Soil profile descriptions have largely relied on morphometrics by which soil profile properties are mechanically measured and visually observed. These observations are then combined with chemical, physical, and mineralogical data or thin sections from soil horizons. Official guidelines and handbook for describing soils include the Soil Survey Manual (Soil Survey Division Staff, 1993) and the Field Book for Describing and Sampling Soils (Schoeneberger et al., 2012). Detailed soil observations are made for a whole range of purposes (e.g., mapping, classification, land evaluation, and pedological investigation). Commonly, a soil pit is dug, but observations are also made using augers, samplers, push probes, slice shovels, trenches, road cuts, or in quarries. The overall purpose of describing a soil profile is to preserve the image of the soil, and a full soil profile description consists of reference and geographic location, profile environment (climate and geology), site and area description, and a description of the soil horizons and its attributes and properties. The traditional field toolbox for soil profile descriptions includes augers, pickaxe, spade, knife, spatula, rock hammer, Munsell charts, maps, notebook, water bottle, HCl, sample bags, tape measure, clinometer, compass, altimeter or GPS, and camera (Fig. 1). These are used to measure and observe soil properties and horizons.
Planning sustainable soil exploitation and land resource evaluation require up-to-date and accurate maps of soil properties. In that respect, geophysical techniques present particular interests given their non-invasiveness and their fast data acquisition capacity, which permit to characterize large areas with fine spatial and/or temporal resolutions. We investigated the relevancy of combining data from airborne hyperspectral (Hs), electromagnetic induction (EMI) and far-field ground-penetrating radar (GPR) for mapping soil properties, in particular soil clay content, at the field scale. Data from the three techniques were acquired at a test site in Mugello (Italy) characterized by relatively strong spatial variations of soil texture. Soil samples were collected for determining ground truth clay content. For the frequencies used in this study (200–650 MHz), the GPR surface reflection is mainly determined by soil dielectric permittivity, itself primarily influenced by soil moisture. In contrast, EMI is mostly sensitive to soil electrical conductivity, which integrates several soil properties including in particular soil moisture and clay content. Taking advantage of the complementary information provided by the two instruments, the GPR and EMI data were combined and correlated to local ground-truth clay content data to provide high-resolution clay content maps over the entire field area. Besides, a relationship was also observed between Hs data and clay content measurements, which permitted to produce a Hs-derived clay content map. EMI–GPR and Hs maps showed close spatial patterns and a relatively high correlation was observed between both clay content estimates, as well as between clay content estimates and ground-truth clay content measurements. Moreover, data fusion allowed constraining the EMI–GPR and Hs information and reduced the uncertainty of mapped clay content estimates. These results demonstrated great promise for integrated, digital soil mapping applications.
Spatial Disaggregation – A Primer. Tom D’Avello – NRCS-NSSC-GRU c ontact: email@example.com Travis Nauman – NRCS-NSSC-GRU, WVU c ontact: firstname.lastname@example.org. Overview. Define ‘Disaggregation’ Approaches and Tools West Virginia Illinois Arizona Summary
The western Kenyan highlands are among the most highly populated and productive areas in Kenya's "breadbasket" regions. It is important, therefore, to make optimal use of available land to enhance food security. The objective of this project was to develop a first generation digital soil map of a portion of the Uasin Gishu Plateau to be used for both teaching and extension. To support digital map production, we sampled five representative pedons and analyzed them for organic matter, pH, extractable K+, Ca 2+, Mg2+, Al+3, and P, effective cation exchange capacity (ECEC), base saturation, soil texture, and clay mineralogy. Pedon KN12 is a poorly drained Vertisol (Typic Endoaquert) in a depression at ~2280 m elevation; pedons KN13 and KN14 are well-drained Oxisols at ~2230 m elevation with a petroferric contact within ~80 cm of the soil surface (Petroferric Eutrudox), and pedons KN15 and KN16 are well-drained Oxisols (Humic Eutrudox) at ~2780 m. All 5 pedons had clay textures throughout. There were no statistically significant differences (p>0.05) in extractable P and K+ levels, but the remaining parameters showed significant differences (p<0.05) among the sites. The Vertisol (KN12) had significantly higher ECEC, Mg2+ , Ca2+, base saturation, and pH, and lower Al +3 saturation than the Oxisols. As expected, base saturation was positively correlated with Ca2+, Mg2+, ECEC, and pH, and negatively correlated with Al+3. X-ray diffraction showed that the clay fraction of the Oxisols was predominately kaolinite with smaller amounts of mica. Goethite and rutile were also identified in KN13, KN15and KN16. The clay fraction of the Vertisol contained interstratified kaolinite-smectite and discrete kaolinite. One Oxisol (KN16) contained hydroxyl-interlayered vermiculite in addition to kaolinite. A Digital Elevation Model (DEM) was used to generate covariates such as topographic wetness index (WTI), percent slope, geomorphons, and altitude above channel network. These covariates were used to create a soil class map of a portion of the Usain Gishu Plateau that is significantly more detailed than the currently available soil maps of the area. A major constraint limiting digital map production in Kenya at this time is the poor spatial resolution (90 m) of the available DEM data.^ Keywords: XRD, x-ray diffraction; DSM, digital soil mapping, DEM, digital elevation model, geomorphons.^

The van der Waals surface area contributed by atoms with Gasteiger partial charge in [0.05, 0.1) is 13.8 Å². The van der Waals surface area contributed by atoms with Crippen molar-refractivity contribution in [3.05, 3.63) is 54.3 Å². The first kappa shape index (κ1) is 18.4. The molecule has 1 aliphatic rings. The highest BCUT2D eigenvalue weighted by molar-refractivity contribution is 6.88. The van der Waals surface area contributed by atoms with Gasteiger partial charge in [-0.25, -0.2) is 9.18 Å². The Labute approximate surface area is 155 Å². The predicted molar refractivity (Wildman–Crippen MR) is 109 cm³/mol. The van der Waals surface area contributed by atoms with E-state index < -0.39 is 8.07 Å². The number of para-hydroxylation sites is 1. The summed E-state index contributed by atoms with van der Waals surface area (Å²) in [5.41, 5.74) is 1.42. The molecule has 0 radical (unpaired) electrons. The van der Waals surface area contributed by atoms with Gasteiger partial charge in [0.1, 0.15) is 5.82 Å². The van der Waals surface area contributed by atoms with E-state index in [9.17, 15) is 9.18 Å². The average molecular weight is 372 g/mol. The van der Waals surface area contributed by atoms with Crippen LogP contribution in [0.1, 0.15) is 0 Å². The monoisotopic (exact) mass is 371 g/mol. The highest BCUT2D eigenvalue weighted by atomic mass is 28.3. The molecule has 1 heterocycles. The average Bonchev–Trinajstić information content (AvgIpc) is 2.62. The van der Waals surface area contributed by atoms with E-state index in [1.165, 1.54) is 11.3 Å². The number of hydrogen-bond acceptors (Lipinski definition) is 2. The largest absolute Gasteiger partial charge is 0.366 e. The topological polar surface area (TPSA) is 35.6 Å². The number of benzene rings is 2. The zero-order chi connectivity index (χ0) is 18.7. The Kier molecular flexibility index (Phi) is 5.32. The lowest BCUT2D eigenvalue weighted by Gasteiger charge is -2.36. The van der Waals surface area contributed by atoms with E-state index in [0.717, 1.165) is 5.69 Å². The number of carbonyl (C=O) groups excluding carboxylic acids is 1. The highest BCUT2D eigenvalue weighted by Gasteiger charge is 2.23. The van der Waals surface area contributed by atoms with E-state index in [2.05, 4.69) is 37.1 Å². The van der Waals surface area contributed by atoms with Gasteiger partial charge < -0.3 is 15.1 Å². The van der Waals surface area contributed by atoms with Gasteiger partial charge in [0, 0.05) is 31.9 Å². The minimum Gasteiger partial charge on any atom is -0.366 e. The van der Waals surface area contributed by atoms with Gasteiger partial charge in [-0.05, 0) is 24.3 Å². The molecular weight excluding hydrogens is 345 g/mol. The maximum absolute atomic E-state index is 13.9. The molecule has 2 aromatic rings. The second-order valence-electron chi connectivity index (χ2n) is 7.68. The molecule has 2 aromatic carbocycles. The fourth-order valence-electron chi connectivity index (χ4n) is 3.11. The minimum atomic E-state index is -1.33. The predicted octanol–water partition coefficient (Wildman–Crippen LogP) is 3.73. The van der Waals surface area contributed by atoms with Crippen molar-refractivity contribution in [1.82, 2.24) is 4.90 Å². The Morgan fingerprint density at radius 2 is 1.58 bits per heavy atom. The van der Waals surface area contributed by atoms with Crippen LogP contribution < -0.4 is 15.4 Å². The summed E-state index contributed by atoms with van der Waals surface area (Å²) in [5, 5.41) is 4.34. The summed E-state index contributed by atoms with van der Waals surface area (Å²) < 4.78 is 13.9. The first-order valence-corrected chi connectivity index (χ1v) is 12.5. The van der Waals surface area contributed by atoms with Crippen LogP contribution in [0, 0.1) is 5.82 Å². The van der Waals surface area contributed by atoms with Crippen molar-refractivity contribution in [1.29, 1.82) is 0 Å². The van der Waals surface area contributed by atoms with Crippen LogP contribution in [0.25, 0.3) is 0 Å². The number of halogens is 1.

This is the second of two events organized by the Global Soil Partnership (GSP), with the support of the European Commission, to follow up on priorities identified during launch workshops for the African Soil Partnership held in Accra, Ghana and...